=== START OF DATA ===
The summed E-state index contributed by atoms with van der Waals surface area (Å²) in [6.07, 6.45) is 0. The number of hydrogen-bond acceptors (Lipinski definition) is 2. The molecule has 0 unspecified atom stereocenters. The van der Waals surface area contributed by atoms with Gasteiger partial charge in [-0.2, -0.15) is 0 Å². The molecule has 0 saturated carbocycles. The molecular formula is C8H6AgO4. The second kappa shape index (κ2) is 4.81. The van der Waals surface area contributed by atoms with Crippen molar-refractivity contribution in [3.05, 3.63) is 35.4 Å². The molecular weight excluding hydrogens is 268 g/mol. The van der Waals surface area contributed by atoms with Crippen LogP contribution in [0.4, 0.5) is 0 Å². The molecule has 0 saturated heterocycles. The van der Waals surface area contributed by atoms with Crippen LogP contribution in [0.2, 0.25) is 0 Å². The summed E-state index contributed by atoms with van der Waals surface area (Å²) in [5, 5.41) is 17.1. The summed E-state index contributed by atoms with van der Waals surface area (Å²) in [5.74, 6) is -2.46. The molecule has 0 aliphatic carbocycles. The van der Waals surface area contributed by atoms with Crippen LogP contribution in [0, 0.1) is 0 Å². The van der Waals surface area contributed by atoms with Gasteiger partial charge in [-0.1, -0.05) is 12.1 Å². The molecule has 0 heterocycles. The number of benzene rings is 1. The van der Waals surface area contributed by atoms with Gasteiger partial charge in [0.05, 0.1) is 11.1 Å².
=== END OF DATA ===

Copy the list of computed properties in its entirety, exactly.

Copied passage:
The summed E-state index contributed by atoms with van der Waals surface area (Å²) in [6.07, 6.45) is 0. The number of hydrogen-bond acceptors (Lipinski definition) is 2. The molecule has 0 unspecified atom stereocenters. The van der Waals surface area contributed by atoms with Gasteiger partial charge in [-0.2, -0.15) is 0 Å². The molecule has 0 saturated carbocycles. The molecular formula is C8H6AgO4. The second kappa shape index (κ2) is 4.81. The van der Waals surface area contributed by atoms with Crippen molar-refractivity contribution in [3.05, 3.63) is 35.4 Å². The molecular weight excluding hydrogens is 268 g/mol. The van der Waals surface area contributed by atoms with Crippen LogP contribution in [0.4, 0.5) is 0 Å². The molecule has 0 saturated heterocycles. The van der Waals surface area contributed by atoms with Crippen LogP contribution in [0.2, 0.25) is 0 Å². The summed E-state index contributed by atoms with van der Waals surface area (Å²) in [5, 5.41) is 17.1. The summed E-state index contributed by atoms with van der Waals surface area (Å²) in [5.74, 6) is -2.46. The molecule has 0 aliphatic carbocycles. The van der Waals surface area contributed by atoms with Crippen LogP contribution in [0, 0.1) is 0 Å². The van der Waals surface area contributed by atoms with Gasteiger partial charge in [-0.1, -0.05) is 12.1 Å². The molecule has 0 heterocycles. The number of benzene rings is 1. The van der Waals surface area contributed by atoms with Gasteiger partial charge in [0.05, 0.1) is 11.1 Å².